When it comes to meat in dry dog
foods, there are two options: meat or
meat meal. They sound deceptively
similar, but the discrepancy in quality
between the two can be extreme.
So what's the difference?
Let's look at how the AAFCO defines these ingredients:
Meat: "clean flesh of slaughtered mammals and is limited to... the striate muscle... with or without the accompanying and overlying fat and the portions of the skin, sinew, nerve and blood vessels which normally accompany the flesh."
Meat meal: "the rendered product from mammal tissues, exclusive of any added blood, hair, horn, hide trimmings, manure, stomach and rumen contents."
The definition of meat is rather straightforward, but that of meat meal requires a bit more explanation. There are two terms which are particularly important: rendered and mammal tissue.
Rendering refers to a process where tissue is cooked, removing all moisture, and then ground into a fine high-protein powder which is later baked. It is essentially a way of recycling amino acids from waste products. During rendering all bacteria, viruses, and parasites present in the source material are killed which allows meal producers to use 4D (dead, dying, diseased, or disabled) animals as meal ingredients. The possibility of this inclusion is why meat meal is never considered fit for human consumption.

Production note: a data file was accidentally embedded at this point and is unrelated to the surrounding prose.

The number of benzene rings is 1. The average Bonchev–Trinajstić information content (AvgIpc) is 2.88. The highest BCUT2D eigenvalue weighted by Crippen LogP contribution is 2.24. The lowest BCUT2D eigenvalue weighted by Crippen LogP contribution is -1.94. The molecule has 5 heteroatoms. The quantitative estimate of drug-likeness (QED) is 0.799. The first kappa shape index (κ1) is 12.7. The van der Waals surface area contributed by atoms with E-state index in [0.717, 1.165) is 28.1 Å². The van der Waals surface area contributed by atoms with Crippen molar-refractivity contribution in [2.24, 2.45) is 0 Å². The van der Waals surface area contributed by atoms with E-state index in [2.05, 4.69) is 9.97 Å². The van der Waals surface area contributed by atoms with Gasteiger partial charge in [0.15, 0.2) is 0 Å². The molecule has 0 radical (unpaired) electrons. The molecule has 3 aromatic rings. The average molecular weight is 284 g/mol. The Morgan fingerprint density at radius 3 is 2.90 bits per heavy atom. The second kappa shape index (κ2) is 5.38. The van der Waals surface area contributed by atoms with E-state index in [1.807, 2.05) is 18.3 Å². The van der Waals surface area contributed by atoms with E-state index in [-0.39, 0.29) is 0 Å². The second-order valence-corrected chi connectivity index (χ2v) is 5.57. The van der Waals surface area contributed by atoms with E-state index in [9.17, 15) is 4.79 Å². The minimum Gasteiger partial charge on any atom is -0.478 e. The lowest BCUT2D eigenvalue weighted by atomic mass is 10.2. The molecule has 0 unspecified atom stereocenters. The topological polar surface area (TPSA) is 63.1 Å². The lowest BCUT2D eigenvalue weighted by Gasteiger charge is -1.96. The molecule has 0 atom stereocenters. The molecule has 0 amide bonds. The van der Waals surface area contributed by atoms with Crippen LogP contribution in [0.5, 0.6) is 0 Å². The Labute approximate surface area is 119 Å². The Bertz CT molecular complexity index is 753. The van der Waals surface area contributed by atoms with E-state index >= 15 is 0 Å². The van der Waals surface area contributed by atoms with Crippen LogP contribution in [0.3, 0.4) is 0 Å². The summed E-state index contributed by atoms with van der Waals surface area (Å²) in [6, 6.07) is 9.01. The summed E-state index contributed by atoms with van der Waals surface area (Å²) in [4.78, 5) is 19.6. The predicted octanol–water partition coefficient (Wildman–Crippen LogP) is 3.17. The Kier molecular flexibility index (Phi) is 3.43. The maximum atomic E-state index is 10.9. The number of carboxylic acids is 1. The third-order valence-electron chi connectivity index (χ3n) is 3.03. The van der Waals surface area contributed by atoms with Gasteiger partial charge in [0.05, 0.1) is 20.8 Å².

Mammal tissue is a broad concept which can include bone, organs, glands, and cartilage. In and of themselves, these ingredients are not bad. The meal quality depends on the raw materials initially used: some are created from high-grade meats and organs while others are created from the garbage tissues of diseased animals.
Did you know the large human food companies are often the major providers of pet food? This relationship provides them with the opportunity to render the waste products from the human food industries and utilize the resulting meal in dog food. They make money on product they would otherwise throw away.
The question now becomes: how can you tell if your dog food has high quality meat meal in it or if the meal was made from spoiled supermarket meats and chicken feet? Unfortunately, when we pick up a bag of dog food, we have no way to determine the quality of the included meat meal.
While we can't know exactly which products to avoid, there are some red flags:
Avoid meat meals that do not specify the source animal (i.e. poultry meal vs chicken meal; animal meal vs lamb meal)
Avoid meals that include the term 'by-product' (i.e. chicken by-product meal)
In Summary... Look for a dog food that lists a specific meat as the first ingredient and meat meal somewhere farther down the list, if at all. Meat meal is not inherently bad, but its quality is always suspect.
M&M Mars/Proctor & Gamble owns:
Iams, Eukanuba, Evo, Innova, Pedigree,
Royal Canin Nestle owns: Purina, Alpo Colgate-Palmolive owns: Hills Science Diet Del Monte owns: Kibbles N Bits, Pup-peroni, Natural Recipes